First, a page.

Pet Ministry

God loves animals

God loves animals

Wellness Examination in Dogs

What is a Wellness Examination?

A wellness examination is a routine medical examination of a patient that is apparently healthy, as opposed to an examination of a patient that is ill. A wellness examination may also be called a ‘check-up’ or a ‘physical examination’. The focus of a wellness visit is the maintenance of optimal health.

How often should my dog have a wellness examination?

The answer to this question depends on your pet’s age and current health status. During early puppyhood wellness exams are recommended on a monthly basis, while for the average adult dog annual wellness examinations are the norm, and for middle aged or geriatric dogs semi-annual examinations are recommended.

Pets age at a faster rate than people. It is a popular misconception that one calendar year equates to seven years in a dog’s life. In actual fact, in one calendar year a dog may age the equivalent of four to fifteen years in a human’s life. The reason for this dramatic difference is that puppies reach maturity very quickly, and are essentially adolescents or young adults by a year of age – thus they are considered to be the equivalent of a 15 year old by their first birthday. During the second year, the rate of aging slows down a little so that the average dog is considered to be the equivalent of a 24-25 year old by their second birthday. After that, the rate of aging is estimated to be 4-5 dog years per calendar year, depending on the size and breed. Large breed dogs age relatively more quickly than small breed dogs. By the time your dog reaches its 6th birthday, it will be either middle-aged (if a small or medium breed dog) or geriatric (if a large breed dog).

Your veterinarian is in the best position to recommend how often your dog should have a wellness examination, based on its specific breed, health status and lifestyle.

What will my veterinarian check during a wellness examination?

During a routine wellness examination, your veterinarian will ask you questions about your dog’s diet, exercise, thirst, breathing, behavior, habits, elimination patterns (i.e., bowel movements and urination), lifestyle, and general health. Your veterinarian will also perform a physical examination of your dog. Based on your pet’s history and physical examination, your veterinarian will then make recommendations for specific preventive medicine treatments such as vaccination, parasite control (including preventive treatments for fleas, ticks, intestinal parasites and heartworms), nutrition, skin and coat care, weight management or dental care. In addition, your veterinarian will discuss your pet’s individual circumstances and decide whether any other life-stage or lifestyle recommendations would be appropriate.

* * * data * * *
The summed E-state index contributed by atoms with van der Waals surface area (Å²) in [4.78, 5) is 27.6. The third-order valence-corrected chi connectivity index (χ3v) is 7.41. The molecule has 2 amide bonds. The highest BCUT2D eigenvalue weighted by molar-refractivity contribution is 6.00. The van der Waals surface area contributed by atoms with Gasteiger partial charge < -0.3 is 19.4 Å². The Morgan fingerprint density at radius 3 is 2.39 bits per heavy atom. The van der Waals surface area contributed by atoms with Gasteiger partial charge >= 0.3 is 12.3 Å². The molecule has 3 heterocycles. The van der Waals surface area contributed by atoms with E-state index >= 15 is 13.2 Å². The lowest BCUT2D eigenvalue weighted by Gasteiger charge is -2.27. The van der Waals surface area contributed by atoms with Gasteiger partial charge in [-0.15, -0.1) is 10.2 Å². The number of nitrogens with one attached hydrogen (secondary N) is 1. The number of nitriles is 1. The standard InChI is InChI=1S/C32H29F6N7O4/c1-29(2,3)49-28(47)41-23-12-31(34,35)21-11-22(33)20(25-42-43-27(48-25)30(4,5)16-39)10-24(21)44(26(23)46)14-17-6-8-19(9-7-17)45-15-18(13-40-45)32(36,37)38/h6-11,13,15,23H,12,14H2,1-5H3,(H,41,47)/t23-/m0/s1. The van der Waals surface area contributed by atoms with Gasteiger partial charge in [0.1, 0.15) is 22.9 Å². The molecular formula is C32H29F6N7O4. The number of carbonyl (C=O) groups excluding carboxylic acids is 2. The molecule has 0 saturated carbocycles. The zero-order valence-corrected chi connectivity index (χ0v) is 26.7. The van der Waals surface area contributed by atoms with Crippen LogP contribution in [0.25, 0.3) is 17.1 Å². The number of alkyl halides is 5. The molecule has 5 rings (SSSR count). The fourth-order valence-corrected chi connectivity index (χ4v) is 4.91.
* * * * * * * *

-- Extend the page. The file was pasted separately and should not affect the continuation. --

What does my veterinarian check during a physical examination?

A physical examination involves observing the general appearance of the dog, listening to the chest with a stethoscope (“auscultation”), and “palpation”, or feeling specific areas of the body.

Your veterinarian will observe or inspect:

  • How your dog walks and stands
  • Whether your dog is bright and alert
  • Your dog’s general body condition – whether your pet has an appropriate body weight and body condition (neither too fat nor too thin)
  • The haircoat – looking for excessive dryness, excessive oiliness, evidence of dandruff, excessive shedding, or abnormal hair loss
  • The skin – looking for oiliness, dryness, dandruff, lumps or bumps, areas of abnormal thickening, etc.
  • The eyes – looking for redness, discharge, evidence of excessive tearing, abnormal lumps or bumps on the eyelids, how well the eyelids close, cloudiness, or any other abnormalities.
  • The ears – looking for discharges, thickening, hair loss, or any other signs of problems.
  • The nose and face – looking for symmetry, discharges, how well the pet breathes, whether there are any problems related to skin folds or other apparent problems.
  • Mouth and teeth – looking for tartar build-up, periodontal disease, retained baby teeth, broken teeth, excessive salivation, staining around the lips, ulcers in or around the mouth, etc.